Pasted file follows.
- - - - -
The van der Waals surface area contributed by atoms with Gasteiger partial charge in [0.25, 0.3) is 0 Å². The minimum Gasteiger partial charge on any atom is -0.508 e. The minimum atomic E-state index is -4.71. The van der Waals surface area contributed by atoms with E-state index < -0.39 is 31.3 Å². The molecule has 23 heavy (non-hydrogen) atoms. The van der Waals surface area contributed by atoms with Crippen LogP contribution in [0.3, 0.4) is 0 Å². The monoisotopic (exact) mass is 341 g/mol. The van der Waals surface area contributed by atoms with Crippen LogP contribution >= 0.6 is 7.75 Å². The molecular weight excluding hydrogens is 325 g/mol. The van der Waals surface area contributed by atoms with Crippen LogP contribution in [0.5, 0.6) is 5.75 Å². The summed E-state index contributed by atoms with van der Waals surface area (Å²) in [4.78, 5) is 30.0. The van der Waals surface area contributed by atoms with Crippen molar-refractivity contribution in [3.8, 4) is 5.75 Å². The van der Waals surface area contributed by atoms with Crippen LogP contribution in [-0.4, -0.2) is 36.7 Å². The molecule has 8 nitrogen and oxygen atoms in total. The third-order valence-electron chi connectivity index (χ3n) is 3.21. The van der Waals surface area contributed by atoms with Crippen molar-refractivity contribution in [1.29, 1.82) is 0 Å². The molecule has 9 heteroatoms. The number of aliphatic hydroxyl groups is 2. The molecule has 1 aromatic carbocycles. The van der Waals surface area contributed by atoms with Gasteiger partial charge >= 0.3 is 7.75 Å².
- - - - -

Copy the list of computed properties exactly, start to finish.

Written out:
The van der Waals surface area contributed by atoms with Gasteiger partial charge in [0.25, 0.3) is 0 Å². The minimum Gasteiger partial charge on any atom is -0.508 e. The minimum atomic E-state index is -4.71. The van der Waals surface area contributed by atoms with E-state index < -0.39 is 31.3 Å². The molecule has 23 heavy (non-hydrogen) atoms. The van der Waals surface area contributed by atoms with Crippen LogP contribution in [0.3, 0.4) is 0 Å². The monoisotopic (exact) mass is 341 g/mol. The van der Waals surface area contributed by atoms with Crippen LogP contribution >= 0.6 is 7.75 Å². The molecular weight excluding hydrogens is 325 g/mol. The van der Waals surface area contributed by atoms with Crippen LogP contribution in [0.5, 0.6) is 5.75 Å². The summed E-state index contributed by atoms with van der Waals surface area (Å²) in [4.78, 5) is 30.0. The van der Waals surface area contributed by atoms with Crippen molar-refractivity contribution in [3.8, 4) is 5.75 Å². The van der Waals surface area contributed by atoms with Crippen LogP contribution in [-0.4, -0.2) is 36.7 Å². The molecule has 8 nitrogen and oxygen atoms in total. The third-order valence-electron chi connectivity index (χ3n) is 3.21. The van der Waals surface area contributed by atoms with Crippen molar-refractivity contribution in [1.29, 1.82) is 0 Å². The molecule has 9 heteroatoms. The number of aliphatic hydroxyl groups is 2. The molecule has 1 aromatic carbocycles. The van der Waals surface area contributed by atoms with Gasteiger partial charge >= 0.3 is 7.75 Å².